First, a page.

Obama Presents a Health-Care Plan, but Abortion Issue Remains Unsettled


Obama’s health-care-reform plan is a huge step forward for the Democrats, the momentum they need to push the legislation out the door. But the legislation is not 100 percent in the clear yet: yet again, abortion promises to become a linchpin issue in the future negotiations.

In his plan, Obama went with the abortion language that the Senate had adopted, which is less restrictive than the Stupak-Pitts Amendment. It came out of a last-minute compromise between Sens. Ben Nelson, an opponent of abortion rights, Patty Murray, and Barbara Boxer (both abortion-rights supporters). Opponents of abortion rights didn't like the language (neither did abortion-rights supporters for that matter) and Nelson later admitted he planned to filibuster the language, essentially force Senate to pick up the more restrictive Stupak language that the house was using. In other words, if the abortion opponents had their way, this language would never get anywhere close to seeing the light of days. Stupak-Pitts was the plan all along.

But now that it's been dropped from the plan, major pro-life groups are furious. "Any member of Congress who votes for the final legislation proposed by President Obama will be voting for direct federal funding of elective abortion … and also an array of other pro-abortion federal subsidies and mandates,” says Doug Johnson, the National Right to Life Committee’s legislative director.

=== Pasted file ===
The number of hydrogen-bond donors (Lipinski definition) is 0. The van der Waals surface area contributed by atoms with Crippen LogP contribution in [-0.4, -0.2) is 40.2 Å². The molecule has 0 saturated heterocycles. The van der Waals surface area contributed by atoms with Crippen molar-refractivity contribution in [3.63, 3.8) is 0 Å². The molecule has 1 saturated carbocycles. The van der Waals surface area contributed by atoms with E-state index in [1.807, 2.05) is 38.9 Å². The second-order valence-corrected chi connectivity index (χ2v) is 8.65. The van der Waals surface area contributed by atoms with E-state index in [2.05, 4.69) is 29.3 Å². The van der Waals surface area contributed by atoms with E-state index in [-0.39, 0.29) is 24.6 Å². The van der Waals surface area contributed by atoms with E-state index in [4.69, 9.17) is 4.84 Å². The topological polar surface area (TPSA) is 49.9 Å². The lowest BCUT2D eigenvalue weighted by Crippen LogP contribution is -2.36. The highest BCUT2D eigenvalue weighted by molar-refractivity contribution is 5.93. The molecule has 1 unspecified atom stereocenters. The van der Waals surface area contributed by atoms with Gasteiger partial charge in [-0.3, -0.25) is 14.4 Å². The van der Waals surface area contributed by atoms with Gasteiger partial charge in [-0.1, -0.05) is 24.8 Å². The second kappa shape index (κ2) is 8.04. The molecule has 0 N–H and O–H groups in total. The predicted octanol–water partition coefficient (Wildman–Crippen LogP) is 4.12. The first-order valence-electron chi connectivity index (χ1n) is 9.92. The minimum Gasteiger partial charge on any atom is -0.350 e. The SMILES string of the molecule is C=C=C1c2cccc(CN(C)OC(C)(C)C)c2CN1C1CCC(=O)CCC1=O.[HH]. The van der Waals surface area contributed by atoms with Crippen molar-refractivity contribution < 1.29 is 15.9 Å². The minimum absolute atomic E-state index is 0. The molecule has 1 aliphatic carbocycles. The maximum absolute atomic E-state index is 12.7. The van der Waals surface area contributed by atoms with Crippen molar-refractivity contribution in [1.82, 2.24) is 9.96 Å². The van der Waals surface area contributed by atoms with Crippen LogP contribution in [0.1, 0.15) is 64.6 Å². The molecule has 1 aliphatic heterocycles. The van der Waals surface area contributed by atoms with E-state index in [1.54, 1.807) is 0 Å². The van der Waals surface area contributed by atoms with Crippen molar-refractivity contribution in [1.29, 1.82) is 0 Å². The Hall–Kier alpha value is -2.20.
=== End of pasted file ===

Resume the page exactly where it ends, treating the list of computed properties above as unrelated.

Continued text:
So where does that leave us? Ben Smith over at Politico has the right analysis:

Abortion, an issue whose political salience seemed pretty much gone by 2008, is again central. The Stupak-Pitts amendment is gone, and with it an unclear number of Democrats. Abortion foes are again organizing with the demand of an "explicit exclusion of public funds for abortion," which they don't see in the accounting mechanism Ben Nelson negotiated … It's one more reason that all sides seem unusually unwilling to predict the outcome of the next couple of weeks.”
I think Smith is really right on this one; abortion is, as one Democratic aide put it to The New York Times earlier this week, a "wild card" in health-care reform and that will not be easily put to rest. It’s not like subsidies, where you can move the numbers around to satisfy more legislators; compromises in abortion legislation rarely, if ever, work. Nor is the abortion language like the public option, a provision that liberals would like, but aren’t willing to ditch the whole reform effort for. From what we’ve seen so far, opponents of abortion rights seem ready to stand firm on this one, even if that means killing health-care reform in the process.

What matters now is how large that “unclear number of Democrats” is, how many representatives will oppose the Democrat's compromise bill because of softer abortion language. If we’re talking Stupak and one or two other members of Congress, then the Democrats are probably safe. But if the ranks of Stupak-followers reach into low double digits, Pelosi may have a serious threat on her hands. When we know more of the numbers, we’ll better understand whether they will pose a threat to health-care reform moving forward.



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